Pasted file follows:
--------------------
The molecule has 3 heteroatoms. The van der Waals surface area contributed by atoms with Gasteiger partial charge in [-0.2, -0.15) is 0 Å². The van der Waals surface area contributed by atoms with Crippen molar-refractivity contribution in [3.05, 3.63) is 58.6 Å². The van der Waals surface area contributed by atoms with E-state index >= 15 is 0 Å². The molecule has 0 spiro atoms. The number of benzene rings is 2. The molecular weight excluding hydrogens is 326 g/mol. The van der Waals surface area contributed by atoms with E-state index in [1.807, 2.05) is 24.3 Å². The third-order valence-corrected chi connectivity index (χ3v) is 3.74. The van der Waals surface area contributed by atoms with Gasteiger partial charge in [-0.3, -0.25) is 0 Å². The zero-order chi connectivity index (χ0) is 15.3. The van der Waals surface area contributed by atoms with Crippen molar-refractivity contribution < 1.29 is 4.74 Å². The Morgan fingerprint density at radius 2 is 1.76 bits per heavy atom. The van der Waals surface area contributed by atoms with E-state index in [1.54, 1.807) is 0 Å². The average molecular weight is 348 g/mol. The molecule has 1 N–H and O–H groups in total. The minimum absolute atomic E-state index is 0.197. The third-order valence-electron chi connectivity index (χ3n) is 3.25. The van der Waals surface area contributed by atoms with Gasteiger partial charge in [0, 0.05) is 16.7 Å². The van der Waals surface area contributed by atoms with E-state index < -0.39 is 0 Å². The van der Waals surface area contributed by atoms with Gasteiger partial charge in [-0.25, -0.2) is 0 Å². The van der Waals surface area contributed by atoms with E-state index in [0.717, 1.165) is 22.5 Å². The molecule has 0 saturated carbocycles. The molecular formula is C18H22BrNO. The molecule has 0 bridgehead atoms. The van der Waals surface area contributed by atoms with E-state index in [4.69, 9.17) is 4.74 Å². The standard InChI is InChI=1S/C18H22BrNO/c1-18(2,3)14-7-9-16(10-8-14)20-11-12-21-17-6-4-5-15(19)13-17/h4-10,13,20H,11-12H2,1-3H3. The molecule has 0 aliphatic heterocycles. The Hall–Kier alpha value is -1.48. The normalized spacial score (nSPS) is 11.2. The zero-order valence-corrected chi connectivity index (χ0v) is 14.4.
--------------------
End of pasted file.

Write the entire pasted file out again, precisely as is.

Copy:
The molecule has 3 heteroatoms. The van der Waals surface area contributed by atoms with Gasteiger partial charge in [-0.2, -0.15) is 0 Å². The van der Waals surface area contributed by atoms with Crippen molar-refractivity contribution in [3.05, 3.63) is 58.6 Å². The van der Waals surface area contributed by atoms with E-state index >= 15 is 0 Å². The molecule has 0 spiro atoms. The number of benzene rings is 2. The molecular weight excluding hydrogens is 326 g/mol. The van der Waals surface area contributed by atoms with E-state index in [1.807, 2.05) is 24.3 Å². The third-order valence-corrected chi connectivity index (χ3v) is 3.74. The van der Waals surface area contributed by atoms with Gasteiger partial charge in [-0.3, -0.25) is 0 Å². The zero-order chi connectivity index (χ0) is 15.3. The van der Waals surface area contributed by atoms with Crippen molar-refractivity contribution < 1.29 is 4.74 Å². The Morgan fingerprint density at radius 2 is 1.76 bits per heavy atom. The van der Waals surface area contributed by atoms with E-state index in [1.54, 1.807) is 0 Å². The average molecular weight is 348 g/mol. The molecule has 1 N–H and O–H groups in total. The minimum absolute atomic E-state index is 0.197. The third-order valence-electron chi connectivity index (χ3n) is 3.25. The van der Waals surface area contributed by atoms with Gasteiger partial charge in [0, 0.05) is 16.7 Å². The van der Waals surface area contributed by atoms with E-state index < -0.39 is 0 Å². The van der Waals surface area contributed by atoms with Gasteiger partial charge in [-0.25, -0.2) is 0 Å². The van der Waals surface area contributed by atoms with E-state index in [0.717, 1.165) is 22.5 Å². The molecule has 0 saturated carbocycles. The molecular formula is C18H22BrNO. The molecule has 0 bridgehead atoms. The van der Waals surface area contributed by atoms with E-state index in [4.69, 9.17) is 4.74 Å². The standard InChI is InChI=1S/C18H22BrNO/c1-18(2,3)14-7-9-16(10-8-14)20-11-12-21-17-6-4-5-15(19)13-17/h4-10,13,20H,11-12H2,1-3H3. The molecule has 0 aliphatic heterocycles. The Hall–Kier alpha value is -1.48. The normalized spacial score (nSPS) is 11.2. The zero-order valence-corrected chi connectivity index (χ0v) is 14.4.